Loekito initially proposed that students with disability be sent to Australia to study.  I was aware that this would be disruptive for the students, having to uproot to study in a foreign land, and the host universities here, needing to find ways to support these students. Subsequently, it  was proposed that a centre similar to M-CAS be set up at the University of Brawijaya, which opened in November 2012 (pictured, right), was viewed by all parties as the more sustainable solution.

However, the establishment of the centre alone would not overcome the very real barriers to entry and participation for students with disabilities to mainstream Indonesian universities. Shifting attitudes towards disability within government and university communities in a country the size of Indonesia presented a much bigger challenge and one that was beyond our control. We understood that our collaboration would require time, patience and us waiting until the involvement and work of concerned citizens and grassroots communities throughout Indonesia provided the opportunity for us to proceed.

This opportunity came in 2012 following Indonesia becoming a signatory to the United Nations Convention on the Rights of Persons with Disabilities. The Australian and Indonesian governments provided funds for Loekito and I to present to Rectors (Vice-Chancellors), government officials, community groups, people with disability and their families. I spoke about universal curriculum design, social inclusion of people with disabilities and the impact that access to education and employment could have on the lives of individuals, communities and the broader economy. I related what we had learned at M-CAS (now MQAS), in providing support and services across Australia. I demonstrated the inbuilt accessibility technologies in common mainstream hand held devices . I also explained that if curriculum was developed using universal design principles from the start, expensive support costs would be mitigated and all students could benefit.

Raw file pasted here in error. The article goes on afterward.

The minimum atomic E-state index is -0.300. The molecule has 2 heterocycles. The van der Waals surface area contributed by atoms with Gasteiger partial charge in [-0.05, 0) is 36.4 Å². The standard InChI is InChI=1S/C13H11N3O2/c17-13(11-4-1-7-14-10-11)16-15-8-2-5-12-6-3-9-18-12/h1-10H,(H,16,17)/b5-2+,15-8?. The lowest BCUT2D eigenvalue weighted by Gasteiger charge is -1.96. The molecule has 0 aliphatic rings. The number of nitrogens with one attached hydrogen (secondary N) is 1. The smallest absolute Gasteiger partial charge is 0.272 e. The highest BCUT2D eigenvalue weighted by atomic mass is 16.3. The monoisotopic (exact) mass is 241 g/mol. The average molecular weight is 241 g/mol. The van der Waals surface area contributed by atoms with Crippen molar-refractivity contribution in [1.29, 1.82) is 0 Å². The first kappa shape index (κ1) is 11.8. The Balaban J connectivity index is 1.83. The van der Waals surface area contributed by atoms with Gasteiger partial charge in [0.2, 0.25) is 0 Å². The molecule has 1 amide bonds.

The University of Brawijaya, under the visionary leadership of Rector Sugito, modified the built environment of the campus to ensure physical access and provided space and personnel for a disability support unit and undertook to provide full scholarships for 20 students with disability. Johanna was one of these students.

Inspired by the undertaking by the University of Brawijaya , the Indonesian government organised a national meeting of Rectors from universities representing each province in Indonesia in November 2012. Again the opportunity was taken to share and encourage this new way of thinking about disability in the country. At the conclusion of the two-day meeting, a memorandum was signed by all Rectors to open the doors of their universities to students with disabilities.

On the Macquarie University side, we had former Vice-Chancellor Professor Di Yerbury to thank. Professor Yerbury's leadership style was, in my opinion, one of open arms to opportunity, service and community outreach and allowed the initial partnership with University of Brawijaya to flourish. Since then Macquarie University has had two other Vice-Chancellors who have been just as supportive of our international collaborations.

By being determined in maintaining our international relationships we transformed lives and now stand at the gates of opportunity for research and collaboration. Just as in any relationship, international collaborations require authenticity, openness, mutual respect, patience and a mutual desire to work together for a common goal. True and trusting relationships promote golden opportunities that money cannot buy.